Browsing: Dramatic Moments

May – June, 2007

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IN 1949, alerted by his friend William Burroughs that his name had appeared in compromising letters seized by police in a drug raid, a 21-year-old Allen Ginsberg worried where to secure his journals and manuscripts of poems lest authorities suddenly descend upon his own apartment and confiscate these records of his drug experimentation and of his inner conflicts over his homosexuality.

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Short reviews of Queer Youth in the Province of the “Severely Normal”, Talking to the Moon, and Mr. Ding’s Chicken Feet.

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BORN IN VIENNA, Austria, on July 31, 1932, to an official of the U.S. diplomatic corps and his wife, Barbara Gittings was a daughter dedicated to freedom. With passion, creativity, and relentless determination, she helped shape and lead one of the 20th century’s most significant struggles for social change, the gay and lesbian rights movement. Remarkably …

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Turn the Beat Around: The Secret History of Disco by Peter Shapiro Faber and Faber.  369 pages, $17. AN AUTHOR who promises the “secret” history of anything sets…More

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HE WAS NO ORDINARY JOE: during his short but meteoric career as the baddest queer of the postwar British stage, Joe Orton (1933–1967) was getting it both ways. A…More

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Erzulie’s Skirt by Ana-Maurine Lara RedBone Press.  242 pages, $15. SET IN THE DOMINICAN REPUBLIC, beginning some time after the dictator Trujillo came to power in1930, this book…More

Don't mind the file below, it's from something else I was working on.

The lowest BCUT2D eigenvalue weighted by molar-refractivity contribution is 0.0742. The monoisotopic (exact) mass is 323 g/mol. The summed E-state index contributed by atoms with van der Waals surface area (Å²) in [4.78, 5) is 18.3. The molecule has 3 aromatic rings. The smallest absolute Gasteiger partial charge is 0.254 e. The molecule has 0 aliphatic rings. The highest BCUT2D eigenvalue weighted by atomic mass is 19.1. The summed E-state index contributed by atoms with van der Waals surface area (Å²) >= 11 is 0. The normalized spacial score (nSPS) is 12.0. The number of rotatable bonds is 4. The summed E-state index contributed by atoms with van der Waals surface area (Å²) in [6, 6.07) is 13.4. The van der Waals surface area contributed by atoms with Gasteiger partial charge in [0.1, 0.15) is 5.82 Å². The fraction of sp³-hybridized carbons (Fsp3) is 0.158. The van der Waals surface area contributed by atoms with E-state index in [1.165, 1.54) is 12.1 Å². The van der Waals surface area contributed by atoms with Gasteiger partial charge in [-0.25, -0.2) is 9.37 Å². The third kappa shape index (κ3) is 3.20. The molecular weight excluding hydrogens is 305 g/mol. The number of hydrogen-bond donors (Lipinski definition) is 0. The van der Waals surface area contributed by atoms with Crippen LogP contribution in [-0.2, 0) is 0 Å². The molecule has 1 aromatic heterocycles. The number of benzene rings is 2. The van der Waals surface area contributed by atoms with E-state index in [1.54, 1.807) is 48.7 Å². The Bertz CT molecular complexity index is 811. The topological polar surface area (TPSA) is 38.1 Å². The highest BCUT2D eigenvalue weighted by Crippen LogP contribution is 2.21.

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I first discovered the 1928 lesbian novel The Well of Loneliness when I was growing up in my academic parents’ house full of books. I became aware that this book had been banned in England, and I believed this was because the English legal system of the time still enforced Victorian morality, unlike the legal system in the U.S., where I was growing up “free.” I didn’t read the novel again until I was a fifty-year-old English instructor in Canada, looking for something new to say about it. I was amazed at how much the book seemed to have changed.

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DURING THE TWO DECADES between 1967 and 1987, dramatist, actor, and agent provocateur Charles Ludlam would rebelliously change theatre in America for the next generation. As the founder of the Ridiculous Theatrical Company and the author of 29 raucous and highly entertaining plays, Ludlam quite literally became the “belle of the ball” of the West Village countercultural theatre scene during this period.

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